Between 1508 and 1512, under the patronage of Pope Julius II, Michelangelo painted the chapel’s ceiling, a project which changed the course of Western art and is regarded as one of the major artistic accomplishments of human civilization. In a different climate after the Sack of Rome, he returned and between 1535 and 1541, painted The Last Judgment for Popes Clement VII and Paul III. The fame of Michelangelo’s paintings has drawn multitudes of visitors to the chapel ever since they were revealed five hundred years ago.

St Peter’s Basilica

The Papal Basilica of St. Peter in the Vatican or simply St. Peter’s Basilica, is an Italian Renaissance church in Vatican City, the papal enclave within the city of Rome.

Designed principally by Donato Bramante, Michelangelo, Carlo Maderno and Gian Lorenzo Bernini, St. Peter’s is the most renowned work of Renaissance architecture and the largest church in the world. While it is neither the mother church of the Catholic Church nor the cathedral of the Diocese of Rome, St. Peter’s is regarded as one of the holiest Catholic shrines. It has been described as “holding a unique position in the Christian world” and as “the greatest of all churches of Christendom”.

Catholic tradition holds that the Basilica is the burial site of Saint Peter, chief among Jesus’s Apostles and also the first Bishop of Rome. Saint Peter’s tomb is supposedly directly below the high altar of the Basilica. For this reason, many Popes have been interred at St. Peter’s since the Early Christian period, and there has been a church on this site since the time of the Roman emperor Constantine the Great. Construction of the present basilica, which would replace Old St. Peter’s Basilica from the 4th century AD, began on 18 April 1506 and was completed on 18 November 1626.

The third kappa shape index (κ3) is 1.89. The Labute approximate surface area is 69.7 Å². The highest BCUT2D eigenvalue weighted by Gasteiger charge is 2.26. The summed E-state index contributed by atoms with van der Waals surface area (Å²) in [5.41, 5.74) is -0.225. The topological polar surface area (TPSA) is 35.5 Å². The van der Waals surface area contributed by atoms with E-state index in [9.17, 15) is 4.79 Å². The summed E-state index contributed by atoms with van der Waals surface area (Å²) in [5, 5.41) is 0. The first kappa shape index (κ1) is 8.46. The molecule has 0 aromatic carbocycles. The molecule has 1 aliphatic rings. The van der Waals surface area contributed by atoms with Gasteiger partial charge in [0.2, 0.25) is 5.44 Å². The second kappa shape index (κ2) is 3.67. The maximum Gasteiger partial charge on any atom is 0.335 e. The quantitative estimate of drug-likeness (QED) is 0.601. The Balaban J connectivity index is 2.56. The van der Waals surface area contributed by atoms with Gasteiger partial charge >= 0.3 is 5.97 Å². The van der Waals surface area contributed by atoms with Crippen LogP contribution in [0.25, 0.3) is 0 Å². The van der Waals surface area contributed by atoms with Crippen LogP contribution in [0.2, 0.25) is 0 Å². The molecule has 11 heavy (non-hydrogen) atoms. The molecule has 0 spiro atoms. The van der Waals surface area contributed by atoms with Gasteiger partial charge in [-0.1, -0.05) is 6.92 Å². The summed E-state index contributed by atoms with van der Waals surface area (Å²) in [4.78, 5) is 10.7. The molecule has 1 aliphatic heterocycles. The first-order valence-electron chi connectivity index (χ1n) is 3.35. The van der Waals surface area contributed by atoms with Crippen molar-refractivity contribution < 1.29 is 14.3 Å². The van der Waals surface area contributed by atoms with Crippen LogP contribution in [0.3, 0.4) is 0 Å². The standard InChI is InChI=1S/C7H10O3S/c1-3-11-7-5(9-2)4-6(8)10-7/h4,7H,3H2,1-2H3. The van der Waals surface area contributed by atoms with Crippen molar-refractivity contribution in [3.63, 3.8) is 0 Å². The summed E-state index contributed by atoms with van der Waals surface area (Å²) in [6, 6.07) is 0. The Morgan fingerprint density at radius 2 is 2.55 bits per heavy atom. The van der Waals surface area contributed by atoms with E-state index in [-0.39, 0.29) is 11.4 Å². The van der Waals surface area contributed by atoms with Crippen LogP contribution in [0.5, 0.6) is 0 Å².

St. Peter’s is famous as a place of pilgrimage and for its liturgical functions. The Pope presides at a number of liturgies throughout the year, drawing audiences of 15,000 to over 80,000 people, either within the Basilica or the adjoining St. Peter’s Square. St. Peter’s has many historical associations, with the Early Christian Church, the Papacy, the Protestant Reformation and Catholic Counter-reformation and numerous artists, especially Michelangelo. As a work of architecture, it is regarded as the greatest building of its age. St. Peter’s is one of the four churches in the world that hold the rank of Major Basilica, all four of which are in Rome. Contrary to popular misconception, it is not a cathedral because it is not the seat of a bishop; the Cathedra of the Pope as Bishop of Rome is in the Archbasilica of St. John Lateran.

The visit to the holy land warranted a second visit to the holy food – Bonci Pizza! Well we were in the neighbourhood so it was only right. It was busy and we waited about 40 minutes to be served – it was so worth the wait though 😋.

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Food Glorious Food – Rome, Italy

On Wednesday we did a Roman Food Tour – I thought I’d died and gone to heaven. First up was a ride on the metro which was surprisingly easy to navigate – they only have two lines – A & B. A third line is under construction but due to all the ruins being discovered on a regular basis it is proving difficult to navigate underground.

We arrived at the meeting point with quite a bit of time to spare – we had been warned about the unreliability of Italian public transport so had built in a generous buffer. What to do with the spare time – have a haircut of course 😉.

We met our guide Luca at the Cipro metro station. Luca is Romanian – she came to study in Rome 12 years ago and never left. She has been taking the food tours for the past three years and I’m in love with her passion for food.

We were in the neighbourhood of Prati – this is a residential neighbourhood where apparently you find all the best places to eat as this is where the locals eat.

She explained that Italy has 20 regions and although it is one country it might as well be 20.

All of the regions of Italy are very distinctive and often the landscape and way of life changes quite dramatically between one region and the next. Although Italian is spoken throughout Italy, many of the regions have their own dialects, some totally unrecognisable from standard Italian.